On the bank of the Ganges.

I made the decision to not share my thoughts on Varanasi right away. Of all the places we visited,  Varanasi was by far the most intense, dirty, chaotic, and quintessentially Indian city of them all. Quite simply, I needed some time and space to fully reflect on what I had seen and experienced.

Upon exiting the train, we were immediately thrown into the deep end of the pool. Varanasi station in the mid-day sun is packed shoulder-to-shoulder with travelers. The tuk-tuk drivers were more intense than they had been at any previous location, demanding 4-5 times the price over the value which we eventually settled. When we finally talked down a driver to a reasonable price, he first demanded that he take us to another hotel for commission, then tried to convince us to pay double (“No, 40 rupees each!“), and then finally tried, unsuccessfully, to get commission from the hotel where we decided to stay.

We mostly stayed in the first day. Exhaustion from the overnight train and some mild stomach issues kept us from straying too far from the hotel.

Our hotel, the Ganga Bank Guest House, was a nice place, run by an enthusiastic Indian woman whom Christine and I affectionately called “Big Mama” (though not to her face). She spoke English fluently, with great passion and expressive hand gestures. And she would finish nearly every sentence with, “You understand?” This seemed to be more of a statement than a question.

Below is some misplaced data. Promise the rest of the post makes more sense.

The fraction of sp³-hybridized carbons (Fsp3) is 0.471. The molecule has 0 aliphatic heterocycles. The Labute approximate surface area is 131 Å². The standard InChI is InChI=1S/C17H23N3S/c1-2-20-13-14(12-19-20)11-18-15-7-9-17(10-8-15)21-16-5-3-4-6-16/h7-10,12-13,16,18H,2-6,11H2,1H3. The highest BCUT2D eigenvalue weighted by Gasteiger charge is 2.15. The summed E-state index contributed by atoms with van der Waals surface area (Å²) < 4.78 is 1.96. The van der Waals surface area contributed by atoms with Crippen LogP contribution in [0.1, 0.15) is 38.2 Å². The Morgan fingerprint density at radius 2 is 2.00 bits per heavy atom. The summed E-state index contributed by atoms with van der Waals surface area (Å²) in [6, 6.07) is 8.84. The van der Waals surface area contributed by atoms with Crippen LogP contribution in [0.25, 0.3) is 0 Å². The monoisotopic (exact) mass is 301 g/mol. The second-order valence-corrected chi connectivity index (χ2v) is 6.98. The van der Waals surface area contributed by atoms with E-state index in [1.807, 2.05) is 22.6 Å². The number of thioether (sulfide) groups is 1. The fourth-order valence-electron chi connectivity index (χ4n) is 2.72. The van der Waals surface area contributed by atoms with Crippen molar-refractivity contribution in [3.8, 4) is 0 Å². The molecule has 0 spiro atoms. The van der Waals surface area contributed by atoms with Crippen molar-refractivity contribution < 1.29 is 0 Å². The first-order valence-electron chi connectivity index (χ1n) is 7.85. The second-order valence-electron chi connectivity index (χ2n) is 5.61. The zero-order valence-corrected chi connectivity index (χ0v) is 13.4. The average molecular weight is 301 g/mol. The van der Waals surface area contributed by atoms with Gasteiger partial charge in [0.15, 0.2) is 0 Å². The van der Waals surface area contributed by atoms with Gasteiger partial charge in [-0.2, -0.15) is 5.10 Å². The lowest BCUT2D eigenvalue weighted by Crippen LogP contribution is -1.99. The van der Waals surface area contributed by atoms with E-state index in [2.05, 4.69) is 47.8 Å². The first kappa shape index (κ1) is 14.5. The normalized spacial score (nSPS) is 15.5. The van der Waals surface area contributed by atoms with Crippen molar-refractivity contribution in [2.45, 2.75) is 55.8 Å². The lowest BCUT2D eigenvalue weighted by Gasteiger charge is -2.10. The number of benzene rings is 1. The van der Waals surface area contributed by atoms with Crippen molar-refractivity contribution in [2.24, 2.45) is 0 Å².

The best part of the hotel, by far, was the rooftop garden, which became the perfect place to escape the hot, stifling room during a lengthy power-outage on the first night. We brought a sheet, a couple of pillows, bug spray, and we were ready to go.

The cool, grass-covered rooftop, some four stories above the madness of Varanasi, became our bed that night. Under the stars and with a cool, refreshing breeze blowing over us, Varanasi sang us a lullaby consisting of distant car horns, dogs barking, cows mooing, and the occasional firework. Overhead, the stars completed their nightly journey, with the Big Dipper slowly revolving around Polaris. Slowly, an orange crescent moon rose above the Ganges to the east.

Our rooftop bed.

Around 3 AM, the temperature had sufficiently dropped and the bugs and sufficiently increased to the point where thought it better to spend the last couple of hours of the night back inside.


The sun had already beaten us up when we awoke at a quarter to six. Big Mama had arranged for a boat ride on the Ganges River. The boat was a simple, wooden affair, powered only by two bamboo oars in the strong hands of our Indian guide. He was a man of few words, only stopping to point out the most important sites, such as the Manikarnika Ghat, the temple where bodies are cremated on an open funeral pyre on the banks of the holiest river in India. Every year, 80,000 bodies are burned in this fashion in Varanasi, averaging over 200 a day.

Although we had been in Varanasi for less than a day, we both agreed that the boat ride was a much better way to experience the city. In doing so, we managed to get away from the tight streets and alleyways, and the near-constant harassment from Indians looking for a few rupees. It was very relaxing, although the vision of watching the locals bathe and wash their clothes in this highly polluted river–often mere meters away from a burning corpse–will stay with me for quite some time. And the smell has surely put me off barbecues for awhile.